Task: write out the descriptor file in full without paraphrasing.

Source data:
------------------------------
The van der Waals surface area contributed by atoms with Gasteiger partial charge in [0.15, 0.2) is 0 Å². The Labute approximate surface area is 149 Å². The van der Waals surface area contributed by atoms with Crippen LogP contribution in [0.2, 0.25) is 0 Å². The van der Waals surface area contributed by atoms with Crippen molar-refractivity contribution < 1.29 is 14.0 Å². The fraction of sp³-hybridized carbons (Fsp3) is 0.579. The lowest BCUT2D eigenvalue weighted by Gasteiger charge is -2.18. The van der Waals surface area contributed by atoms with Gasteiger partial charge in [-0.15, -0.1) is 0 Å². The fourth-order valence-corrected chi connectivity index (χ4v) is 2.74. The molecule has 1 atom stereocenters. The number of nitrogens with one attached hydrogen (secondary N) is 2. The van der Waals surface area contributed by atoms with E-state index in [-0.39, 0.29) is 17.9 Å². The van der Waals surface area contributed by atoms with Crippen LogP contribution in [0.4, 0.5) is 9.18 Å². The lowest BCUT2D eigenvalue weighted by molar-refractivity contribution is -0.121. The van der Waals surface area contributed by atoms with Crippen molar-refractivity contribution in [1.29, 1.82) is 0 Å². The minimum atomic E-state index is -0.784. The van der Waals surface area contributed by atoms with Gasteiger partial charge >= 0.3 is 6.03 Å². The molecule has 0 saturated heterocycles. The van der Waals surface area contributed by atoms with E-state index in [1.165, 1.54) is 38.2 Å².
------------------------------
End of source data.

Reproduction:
The van der Waals surface area contributed by atoms with Gasteiger partial charge in [0.15, 0.2) is 0 Å². The Labute approximate surface area is 149 Å². The van der Waals surface area contributed by atoms with Crippen LogP contribution in [0.2, 0.25) is 0 Å². The van der Waals surface area contributed by atoms with Crippen molar-refractivity contribution < 1.29 is 14.0 Å². The fraction of sp³-hybridized carbons (Fsp3) is 0.579. The lowest BCUT2D eigenvalue weighted by Gasteiger charge is -2.18. The van der Waals surface area contributed by atoms with Gasteiger partial charge in [-0.15, -0.1) is 0 Å². The fourth-order valence-corrected chi connectivity index (χ4v) is 2.74. The molecule has 1 atom stereocenters. The number of nitrogens with one attached hydrogen (secondary N) is 2. The van der Waals surface area contributed by atoms with E-state index in [-0.39, 0.29) is 17.9 Å². The van der Waals surface area contributed by atoms with Crippen LogP contribution in [0.4, 0.5) is 9.18 Å². The lowest BCUT2D eigenvalue weighted by molar-refractivity contribution is -0.121. The van der Waals surface area contributed by atoms with Crippen molar-refractivity contribution in [1.29, 1.82) is 0 Å². The minimum atomic E-state index is -0.784. The van der Waals surface area contributed by atoms with Gasteiger partial charge >= 0.3 is 6.03 Å². The molecule has 0 saturated heterocycles. The van der Waals surface area contributed by atoms with E-state index in [1.165, 1.54) is 38.2 Å².